In 1940, the invading German army arrested Ernst and sent him to a concentration camp. Carrington suffered a psychotic break. She wept for hours. Her stomach became "the mirror of the earth"—of all worlds in a hostile universe—and she tried to purify the evil by compulsively vomiting. As the Germans neared the south of France, a friend persuaded Carrington to flee to Spain. Facing the approach "of robots, of thoughtless, fleshless beings," she packed a suitcase that bore on a brass plate the word Revelation.
This was only the beginning of a journey into madness that was to end with Carrington confined in a mental institution, overwhelmed not only by her own terrible imaginings but by her doctor's sadistic course of treatment. In Down Below she describes her ordeal—in which the agonizing and the marvelous were equally combined—with a startling, almost impersonal precision and without a trace of self-pity. Like Daniel Paul Schreber's Memoirs of My Nervous Illness, Down Below brings the hallucinatory logic of madness home.
reviews
      • premium: False
      • source: Anwen Crawford, The New Yorker
      • content: "In her centenary year, Carrington is undergoing a revival...Down Below is both a recollection of madness and a kind of transcription. Though Carrington completed it after the fact, her memoir hews closely to her thoughts and feelings as they were then."
      • premium: False
      • source: Carmen Maria Machado, NPR
      • content: "So vivid is Carrington's step-by-step descent into madness...it is possible to read Down Below in a single sitting, but emotionally quite difficult... [You] get the distinct impression that for Carrington, reality is malleable."
      • premium: False
      • source: Carol Cooper, The Village Voice
      • content: "Down Below recounts Carrington's incarceration in a Spanish asylum and her daring escape in a tone so cool that even the most harrowing details have a delayed effect on the reader, like the timed release of a potent drug. Her use of language is as precise as an artist's choice of line or color, which helps her express the inexpressible."
      • premium: False
      • source: Publishers Weekly
      • content: "[B]rief and unflinchingly honest...a candid, painful, and personal account of someone's darkest hours...In a very helpful introduction to the book, novelist Marina Warner writes that Carrington was persuaded to write the memoir by surrealism's literary founder, André Breton, who viewed her genuine, unaffected descent into true madness as surrealism at its most pure. As such, it seems a case can be made that this little book is indeed the gold standard of surrealist literature."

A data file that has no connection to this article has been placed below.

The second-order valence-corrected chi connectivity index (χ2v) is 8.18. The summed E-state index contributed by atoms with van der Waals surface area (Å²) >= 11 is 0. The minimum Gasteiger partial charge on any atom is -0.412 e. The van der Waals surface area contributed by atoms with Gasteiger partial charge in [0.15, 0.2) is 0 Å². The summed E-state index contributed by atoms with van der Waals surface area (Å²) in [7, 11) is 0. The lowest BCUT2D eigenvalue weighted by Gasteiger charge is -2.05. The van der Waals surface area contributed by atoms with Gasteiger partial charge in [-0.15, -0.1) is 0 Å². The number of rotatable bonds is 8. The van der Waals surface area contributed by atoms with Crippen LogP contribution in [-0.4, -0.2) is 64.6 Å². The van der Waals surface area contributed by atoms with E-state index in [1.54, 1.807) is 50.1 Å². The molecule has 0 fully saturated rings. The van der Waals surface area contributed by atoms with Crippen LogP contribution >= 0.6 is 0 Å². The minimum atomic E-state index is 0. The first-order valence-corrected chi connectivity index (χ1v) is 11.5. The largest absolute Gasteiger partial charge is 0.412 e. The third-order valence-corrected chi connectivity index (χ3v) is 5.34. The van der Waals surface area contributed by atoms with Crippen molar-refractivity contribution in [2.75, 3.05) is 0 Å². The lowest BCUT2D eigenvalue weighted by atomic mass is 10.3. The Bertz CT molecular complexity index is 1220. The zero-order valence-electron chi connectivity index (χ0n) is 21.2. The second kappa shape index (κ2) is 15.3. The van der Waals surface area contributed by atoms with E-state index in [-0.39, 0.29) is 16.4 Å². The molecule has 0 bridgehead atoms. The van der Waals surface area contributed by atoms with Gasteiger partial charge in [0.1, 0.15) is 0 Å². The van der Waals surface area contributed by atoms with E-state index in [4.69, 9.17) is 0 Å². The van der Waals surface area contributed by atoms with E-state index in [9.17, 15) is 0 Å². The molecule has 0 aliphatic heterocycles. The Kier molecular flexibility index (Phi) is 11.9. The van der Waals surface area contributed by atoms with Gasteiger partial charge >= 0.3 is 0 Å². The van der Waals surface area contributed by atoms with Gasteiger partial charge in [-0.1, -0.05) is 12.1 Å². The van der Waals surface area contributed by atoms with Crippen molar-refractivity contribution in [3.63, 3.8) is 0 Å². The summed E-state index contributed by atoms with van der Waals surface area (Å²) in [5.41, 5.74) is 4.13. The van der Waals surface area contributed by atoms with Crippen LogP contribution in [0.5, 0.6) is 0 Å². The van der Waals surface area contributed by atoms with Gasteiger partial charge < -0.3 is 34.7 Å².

• premium: True
      • source: Publisher's Weekly
      • content:

        February 6, 2017
        First published in 1943, surrealist painter and novelist Carrington’s brief and unflinchingly honest first-person account traces the author’s descent into (and recovery from) clinical insanity. The narrative is set in motion in 1940 when Carrington’s lover, artist Max Ernst (a married man, 26 years her senior), is sent to a concentration camp at Les Milles, France. Carrington experiences a period of hysteria and intense self-punishment, including frequent voluntary vomiting, and then, accompanied by two friends, she travels from France across the Spanish boarder, fleeing the Germans. All the while, Carrington’s grip on reality slips away. Once in Madrid, she is clearly insane, convinced that Germany is winning the war because of secret Nazi agents who wield supernatural hypnotic powers. Placed in a sanitarium, her delusions continue; she acts like various animals, devises conspiracies, and believes herself to be the third person of the Holy Trinity. It’s difficult to read such a candid, painful, and personal account of someone’s darkest hours, and Carrington’s detached, matter-of-fact recounting of her most undignified, wrenching moments is unnerving. In a very helpful introduction to the book, novelist Marina Warner (The Lost Father) writes that Carrington was persuaded to write the memoir by surrealism’s literary founder, André Breton, who viewed her genuine, unaffected descent into true madness as surrealism at its most pure. As such, it seems a case can be made that this little book is indeed the gold standard of surrealist literature.

popularity
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shortDescription
A stunning work of memoir and an unforgettable depiction of the brilliance and madness by one of Surrealism's most compelling figures
In 1937 Leonora Carrington—later to become one of the twentieth century's great painters of the weird, the alarming, and the wild—was a nineteen-year-old art student in London, beautiful and unapologetically rebellious. At a dinner party, she met the artist Max Ernst. The two fell in love and soon departed to live and paint together in a farmhouse in Provence.
In 1940, the invading German army arrested Ernst and sent him to a concentration camp. Carrington suffered a psychotic break. She wept for hours. Her stomach became "the mirror of the earth"—of all worlds in a hostile universe—and she tried to purify the evil by compulsively vomiting. As the Germans neared the south of France, a friend persuaded Carrington to flee to Spain. Facing the approach "of robots, of thoughtless, fleshless beings,"...